I have a great Editor. I know this for a fact because I built her from scratch. I’m not saying that’s the best or only way to get a great Editor, but it’s the path I took. She’s taught me a lot of things that she learned in college. Things like, “Show me, don’t tell me!” and “How did that make her feel?” But the one that always sticks with me is, “How does it smell?”
I get so focused on the action of the story, you see? They ran here! They did that! Crap – monsters! Which is fun, but as she points out to me, it could be better. Take a beat, step back, think about what’s going on. Observe. What do the characters see? Hear? Smell?
From, “Something Twisted”
It felt stuffy and close inside after the cool, spring air outside. Michelle’s mom smoked, and there were stinky, overflowing ashtrays on every surface. The smoke smell seemed to puff up at me from every step I took on the brown shag carpet. The house was about the same size as mine, but it felt small, as crowded as it was with bodies.
The kitchen was full of kids laughing and drinking. We scooted past them and down the hallway where we joined the line for the bathroom. The door swung open, two girls exited and two more entered wafting alternating layers of perfume, spilled beer, and hairspray through the hallway atmosphere. I sneezed and imagined the hole in the Ozone layer above us widening perceptibly.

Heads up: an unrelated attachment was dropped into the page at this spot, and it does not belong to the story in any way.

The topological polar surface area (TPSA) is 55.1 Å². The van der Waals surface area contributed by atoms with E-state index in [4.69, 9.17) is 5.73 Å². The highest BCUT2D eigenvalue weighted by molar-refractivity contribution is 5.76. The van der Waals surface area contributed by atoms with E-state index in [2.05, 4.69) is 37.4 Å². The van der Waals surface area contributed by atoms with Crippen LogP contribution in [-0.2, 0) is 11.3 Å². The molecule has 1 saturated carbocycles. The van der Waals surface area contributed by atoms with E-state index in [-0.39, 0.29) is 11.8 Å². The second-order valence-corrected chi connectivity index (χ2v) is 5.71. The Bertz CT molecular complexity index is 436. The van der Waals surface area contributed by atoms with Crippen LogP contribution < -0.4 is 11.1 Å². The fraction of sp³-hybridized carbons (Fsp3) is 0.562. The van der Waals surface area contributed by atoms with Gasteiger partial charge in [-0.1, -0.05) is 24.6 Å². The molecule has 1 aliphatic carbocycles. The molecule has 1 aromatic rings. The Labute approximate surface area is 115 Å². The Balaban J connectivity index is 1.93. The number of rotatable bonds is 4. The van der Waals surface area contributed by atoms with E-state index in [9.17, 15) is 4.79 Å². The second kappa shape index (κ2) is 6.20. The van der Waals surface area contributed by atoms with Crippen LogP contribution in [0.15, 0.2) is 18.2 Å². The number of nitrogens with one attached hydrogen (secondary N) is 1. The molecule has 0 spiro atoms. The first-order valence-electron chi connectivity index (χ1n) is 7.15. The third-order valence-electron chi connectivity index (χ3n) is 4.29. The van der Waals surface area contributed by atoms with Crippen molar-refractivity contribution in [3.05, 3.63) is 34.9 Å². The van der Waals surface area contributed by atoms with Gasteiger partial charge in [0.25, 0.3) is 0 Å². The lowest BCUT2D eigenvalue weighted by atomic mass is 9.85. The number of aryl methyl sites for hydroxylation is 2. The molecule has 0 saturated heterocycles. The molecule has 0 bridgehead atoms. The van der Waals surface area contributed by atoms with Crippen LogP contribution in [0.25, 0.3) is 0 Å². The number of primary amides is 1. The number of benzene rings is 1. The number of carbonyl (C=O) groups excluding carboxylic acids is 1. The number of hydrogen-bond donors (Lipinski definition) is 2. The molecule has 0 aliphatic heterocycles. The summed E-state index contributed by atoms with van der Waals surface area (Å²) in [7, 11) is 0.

Careful observation does many things for your writing. It makes your words more real, more tactile. It draws your reader into the scene better than any explanation can. It fills the scene – without the sights and sounds and smells, the scene is flat, like an empty space suit.
But that’s not all it does. It changes your whole world. Left to my own devices, I’d scuttle through my day, head down, doing all the things. Rushing headfirst from one deadline to the next. But I don’t always, because lucky for me, I have a great Editor.
She reminds me to pause and look around -- to taste the peppermint in my tea, to feel the difference between the bounce of my new keyboard and of the clunky clank of my old one, to listen to the lyrics, not just the tune, to stand squarely in the sunbeam that’s flowing silently through the window and puddling on the threadbare carpet, and to look out at the beautiful orange leaves whispering their autumn musings to the blue, blue sky.
To ask myself, how does it smell?